July 19, 2016

Greece’s 442 Adventists Share Faith in Strictly Orthodox Setting

, president, Greek Mission of Seventh-day Adventists

Sea, sand, and ancient history.

That is the way most people think of Greece.

In more recent years it has also been known for economic turmoil and a major refugee crisis as multitudes of migrants have seen Greece as their entry point into Europe.

In the midst of the spectacular beauty and centuries of history, and the constraints of the economic crisis in their land, a small group of Seventh-day Adventists endeavor to share their faith among a community that, while very open and friendly, is strictly Orthodox in its religious background. Land at any airport, and you will probably see more priests in 10 minutes than you will find in a month in most West European nations.A new church in West Peloponisos has only three baptized members but 15 to 20 visitors show up every week. (TED)

Yet great things are happening. Pick up the report prepared for the 13th session of the Seventh-day Adventist Church’s Greek Mission, and you will find how one evangelistically minded family, moving into a small city in West Peloponisos, has managed to plant a church that is now filled with children. There may only be three baptized members, but they have 10 to 15 visitors every week and more than 20 children who attended summer camps last year.

Read the Greek Mission report for 2016 (PDF)

Those three baptisms plus the 46 other baptisms that have taken place across the entire country over the last three years has brought the total membership to 442 in Greece. I praise God for those 49 and praise the church members for their hard work and witness in difficult circumstances.

However, the church is not growing numerically, with deaths, membership transfers out of the country, and some who dropped their memberships.

Please pray for the work in Greece, for the souls who will hear the message, and for those who will preach it, as well as for the members and friends who have been absent from the church for various reasons.

For Greek members, prayer goes together with action — including welcome support from other countries. For instance, the church owns a fantastic beachside campsite at Kalamos, a short drive north of Athens. Volunteers from abroad, supported by Greek church members, have helped renovate the site, including building two new cabins and reroofing the church facility. The site is then well used, providing summer activities and spiritual growth for Adventist youth and their friends as well as for other groups and retreats at other times. Last summer the camp attracted more than 100 children and young people, and camp administrators had to add an extra week to the camping program to accommodate them all.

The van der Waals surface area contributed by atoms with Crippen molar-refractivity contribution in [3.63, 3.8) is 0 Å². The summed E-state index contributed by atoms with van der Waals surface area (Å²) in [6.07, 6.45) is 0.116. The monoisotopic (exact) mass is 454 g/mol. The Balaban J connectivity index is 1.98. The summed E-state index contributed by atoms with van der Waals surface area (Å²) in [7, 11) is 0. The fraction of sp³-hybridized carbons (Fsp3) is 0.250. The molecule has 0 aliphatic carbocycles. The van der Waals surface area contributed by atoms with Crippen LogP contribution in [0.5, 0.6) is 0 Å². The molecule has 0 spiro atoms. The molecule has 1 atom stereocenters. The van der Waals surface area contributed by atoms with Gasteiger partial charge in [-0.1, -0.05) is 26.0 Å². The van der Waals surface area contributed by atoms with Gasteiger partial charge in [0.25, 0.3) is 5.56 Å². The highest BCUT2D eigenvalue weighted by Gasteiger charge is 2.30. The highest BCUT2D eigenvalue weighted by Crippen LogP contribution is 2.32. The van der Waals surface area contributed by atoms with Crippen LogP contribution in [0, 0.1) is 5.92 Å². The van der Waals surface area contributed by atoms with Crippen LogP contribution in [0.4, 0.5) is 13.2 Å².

Jump across to Corfu and you will find another church plant. In 2010 there was only one Adventist believer on the island. She gave Bible studies to colleagues and friends. Within a few months, 10 people were baptized. While the group fluctuates in numbers, partly due to the economic crisis, they have baptisms most years and a current membership of 11. Another baptism is planned for this summer, thanks to the work of pastor Adrian Fernandez and his wife, Raleigh, who visit the group for a period of two to three weeks each quarter.

A similar story is true on the island of Rhodes. A woman who lives on the island learned about Adventists from reading church publications. She wrote to the Greek Mission office in Athens, and this led to Bible studies by mail. She is now baptized and sharing her faith. An Adventist family recently moved to the island, and more outreach is taking place. The aim is to plant a church there within the next two to three years.

Children attending a Messy Church led by Despoina Avakian in Greece. (TED)

As a church entity with a small membership, most of the Greek Mission’s activities are done by volunteers. You can meet Rozalia and her daughter Ifigenia volunteering at a refugee camp on a Sunday. Or Despoina Avakian, a dynamo of activity, leading women’s ministries and children’s churches known as Messy Church not only in her hometown, Katarini, but across Greece.

Members, and particularly young people in Athens, have also created the Belief Channel on YouTube and via social media. In addition to Sabbath services, the channel features shows made by church youth that are attractive to their peers. Running round the clock, the channel includes both Greek and International music. There is a desperate need to upgrade the equipment, but the members are confident that progress will be made with donations and vision.

A number of young people were elected to church office at the 13th session of the Greek Mission on July 8 to 10. The president and secretary-treasurer, Nenad Jepuranović, had already been chosen by the Trans-European Division Executive Committee, but other positions were voted by the delegates.

The session was marked by new fresh air as the young people were elected to various positions. Despite the challenges the country and the church is facing, we look to the future with hope and confidence, relying on God's guidance and empowerment to fulfill our mission.

This article appeared on the website of the Trans-European Division.